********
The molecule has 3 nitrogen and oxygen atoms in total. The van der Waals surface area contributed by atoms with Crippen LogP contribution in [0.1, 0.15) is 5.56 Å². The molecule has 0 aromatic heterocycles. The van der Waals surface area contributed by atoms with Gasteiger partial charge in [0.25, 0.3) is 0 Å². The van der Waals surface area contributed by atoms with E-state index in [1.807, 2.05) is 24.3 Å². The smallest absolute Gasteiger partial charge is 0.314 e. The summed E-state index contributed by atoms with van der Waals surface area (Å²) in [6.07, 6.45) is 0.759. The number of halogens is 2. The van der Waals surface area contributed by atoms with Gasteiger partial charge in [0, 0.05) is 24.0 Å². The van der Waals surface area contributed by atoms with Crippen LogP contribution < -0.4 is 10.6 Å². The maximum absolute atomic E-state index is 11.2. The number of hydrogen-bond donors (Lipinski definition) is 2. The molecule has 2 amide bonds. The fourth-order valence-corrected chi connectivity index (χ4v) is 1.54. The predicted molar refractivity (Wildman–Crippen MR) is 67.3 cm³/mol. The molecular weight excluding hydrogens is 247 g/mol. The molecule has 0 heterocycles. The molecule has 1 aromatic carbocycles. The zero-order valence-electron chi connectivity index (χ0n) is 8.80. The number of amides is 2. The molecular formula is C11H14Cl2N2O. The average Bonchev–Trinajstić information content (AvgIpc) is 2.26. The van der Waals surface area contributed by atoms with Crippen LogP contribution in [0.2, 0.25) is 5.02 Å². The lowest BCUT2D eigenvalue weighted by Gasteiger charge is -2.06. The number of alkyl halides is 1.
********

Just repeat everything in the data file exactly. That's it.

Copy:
The molecule has 3 nitrogen and oxygen atoms in total. The van der Waals surface area contributed by atoms with Crippen LogP contribution in [0.1, 0.15) is 5.56 Å². The molecule has 0 aromatic heterocycles. The van der Waals surface area contributed by atoms with Gasteiger partial charge in [0.25, 0.3) is 0 Å². The van der Waals surface area contributed by atoms with E-state index in [1.807, 2.05) is 24.3 Å². The smallest absolute Gasteiger partial charge is 0.314 e. The summed E-state index contributed by atoms with van der Waals surface area (Å²) in [6.07, 6.45) is 0.759. The number of halogens is 2. The van der Waals surface area contributed by atoms with Gasteiger partial charge in [0, 0.05) is 24.0 Å². The van der Waals surface area contributed by atoms with Crippen LogP contribution < -0.4 is 10.6 Å². The maximum absolute atomic E-state index is 11.2. The number of hydrogen-bond donors (Lipinski definition) is 2. The molecule has 2 amide bonds. The fourth-order valence-corrected chi connectivity index (χ4v) is 1.54. The predicted molar refractivity (Wildman–Crippen MR) is 67.3 cm³/mol. The molecular weight excluding hydrogens is 247 g/mol. The molecule has 0 heterocycles. The molecule has 1 aromatic carbocycles. The zero-order valence-electron chi connectivity index (χ0n) is 8.80. The number of amides is 2. The molecular formula is C11H14Cl2N2O. The average Bonchev–Trinajstić information content (AvgIpc) is 2.26. The van der Waals surface area contributed by atoms with Crippen LogP contribution in [0.2, 0.25) is 5.02 Å². The lowest BCUT2D eigenvalue weighted by Gasteiger charge is -2.06. The number of alkyl halides is 1.